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Ma and his ruling Kuomintang Party have promoted the pact, which faces a final review in parliament on April 8, as necessary to maintain Taiwan's competitiveness and status as an export powerhous.

Does it refer to the pact or the review of the pact?

Could you also simplify the following part: to maintain Taiwan's competitiveness and status as an export powerhouse.

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Answer for Question 1:

The phrase "as necessary" refers to "the pact". This can be seen by noting the comma-delimited, parenthetic phrase. Here is the original:

Ma and his ruling Kuomintang Party have promoted the pact , which faces a final review in parliament on April 8, as necessary to maintain Taiwan's competitiveness and status as an export powerhouse.

The comma-delimited phrase can be removed and the sentence will still be grammatically correct. This shows that the phrase "as necessary" refers to "the pact" (and not to the review).


Answer for Question 2:

The following are some options to make the sentence easier to understand:

  • Use dashes instead of commas: "Ma and his ruling Kuomintang Party have promoted the pact - which faces a final review in parliament on April 8 - as necessary to maintain Taiwan's competitiveness and status as an export powerhouse."

  • Use the passive voice: "The pact, which faces a final review in parliament on April 8, has been promoted by Ma and his ruling Kuomintang Party as necessary to maintain Taiwan's competitiveness and status as an export powerhouse."

  • Use two or more sentences: "The pact has been promoted by Ma and his ruling Kuomintang Party. They say it is necessary in order to maintain Taiwan's competitiveness and to maintain Taiwan's status as an export powerhouse. The pact faces a final review in parliament on April 8."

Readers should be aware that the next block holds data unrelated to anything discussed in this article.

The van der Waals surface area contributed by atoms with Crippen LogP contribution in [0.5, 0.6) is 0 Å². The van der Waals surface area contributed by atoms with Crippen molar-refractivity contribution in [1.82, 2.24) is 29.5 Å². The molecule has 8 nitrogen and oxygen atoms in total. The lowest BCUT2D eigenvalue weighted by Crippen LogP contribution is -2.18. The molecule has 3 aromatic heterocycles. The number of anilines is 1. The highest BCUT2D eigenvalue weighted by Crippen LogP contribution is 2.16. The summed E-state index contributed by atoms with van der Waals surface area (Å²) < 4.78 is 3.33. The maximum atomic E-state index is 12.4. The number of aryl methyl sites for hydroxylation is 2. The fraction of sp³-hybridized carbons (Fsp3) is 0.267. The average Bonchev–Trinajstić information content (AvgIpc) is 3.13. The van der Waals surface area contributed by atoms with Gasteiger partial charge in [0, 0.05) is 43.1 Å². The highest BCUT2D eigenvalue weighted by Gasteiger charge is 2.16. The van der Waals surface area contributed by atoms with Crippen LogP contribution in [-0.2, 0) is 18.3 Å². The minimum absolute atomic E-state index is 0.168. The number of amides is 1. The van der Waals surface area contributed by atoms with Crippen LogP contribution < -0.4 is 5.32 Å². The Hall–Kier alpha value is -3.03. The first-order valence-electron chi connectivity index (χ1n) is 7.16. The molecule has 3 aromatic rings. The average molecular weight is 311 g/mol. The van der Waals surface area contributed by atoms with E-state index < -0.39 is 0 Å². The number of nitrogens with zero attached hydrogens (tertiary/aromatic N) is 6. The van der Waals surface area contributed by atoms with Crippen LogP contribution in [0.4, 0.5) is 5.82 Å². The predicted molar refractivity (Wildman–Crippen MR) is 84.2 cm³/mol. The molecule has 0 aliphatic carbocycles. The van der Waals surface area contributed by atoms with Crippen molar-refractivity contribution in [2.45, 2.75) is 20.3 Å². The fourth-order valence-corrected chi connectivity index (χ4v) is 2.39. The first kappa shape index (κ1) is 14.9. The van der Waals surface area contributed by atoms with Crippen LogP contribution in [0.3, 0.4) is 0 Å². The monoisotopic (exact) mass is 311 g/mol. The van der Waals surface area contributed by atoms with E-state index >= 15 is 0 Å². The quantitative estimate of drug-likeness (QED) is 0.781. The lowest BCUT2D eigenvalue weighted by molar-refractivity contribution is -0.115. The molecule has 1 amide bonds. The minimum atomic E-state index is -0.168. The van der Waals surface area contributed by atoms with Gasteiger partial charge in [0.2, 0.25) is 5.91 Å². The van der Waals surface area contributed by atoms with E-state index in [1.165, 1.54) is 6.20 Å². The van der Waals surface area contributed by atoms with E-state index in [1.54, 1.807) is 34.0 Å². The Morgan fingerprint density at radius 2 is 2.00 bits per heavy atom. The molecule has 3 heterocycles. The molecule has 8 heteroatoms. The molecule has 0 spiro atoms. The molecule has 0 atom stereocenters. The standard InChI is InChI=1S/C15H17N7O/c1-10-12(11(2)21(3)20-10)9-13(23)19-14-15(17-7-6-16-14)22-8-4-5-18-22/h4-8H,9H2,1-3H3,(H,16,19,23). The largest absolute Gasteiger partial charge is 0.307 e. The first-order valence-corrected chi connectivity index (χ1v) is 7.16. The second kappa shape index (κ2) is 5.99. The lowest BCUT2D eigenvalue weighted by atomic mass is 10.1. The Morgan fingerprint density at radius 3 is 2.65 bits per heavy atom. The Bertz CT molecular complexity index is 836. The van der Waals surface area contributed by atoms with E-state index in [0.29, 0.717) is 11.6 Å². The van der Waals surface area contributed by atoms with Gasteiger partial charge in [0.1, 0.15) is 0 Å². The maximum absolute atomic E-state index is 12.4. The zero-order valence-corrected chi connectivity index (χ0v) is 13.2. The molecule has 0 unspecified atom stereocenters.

Reference Info: Parenthetic Phrases

Parenthetic phrases are non-restrictive relative clauses.

  • As a relative clause (aka adjectival or adjective clause), it acts as an adjective which describes the noun before it ("the pact"). Note the relative pronoun at the start of the clause (ie. "which") links the preceding noun to the rest of the clause.
  • As a "non-restrictive" relative clause (aka non-defining or non-identifying relative clause, aka "parenthetic phrase"), it is separated from the sentence with commas, dashes, or parentheses. It can be removed and the sentence will remain grammatically correct.

For example, consider the following:

  • "The dog, which was brown, was playful." can be rewritten as "The dog was playful. (And incidentally, it was brown.)" The parenthetic information is not essential to the sentence.

  • "The dog that was brown was playful." can be rewritten as "The brown dog was playful." In this case, the phrase "that was brown" is considered an essential part of the subject and if it were removed, the meaning of the sentence would be changed.

See LEO Netword / Learn English Grammar: Clauses for more information on types of clauses.

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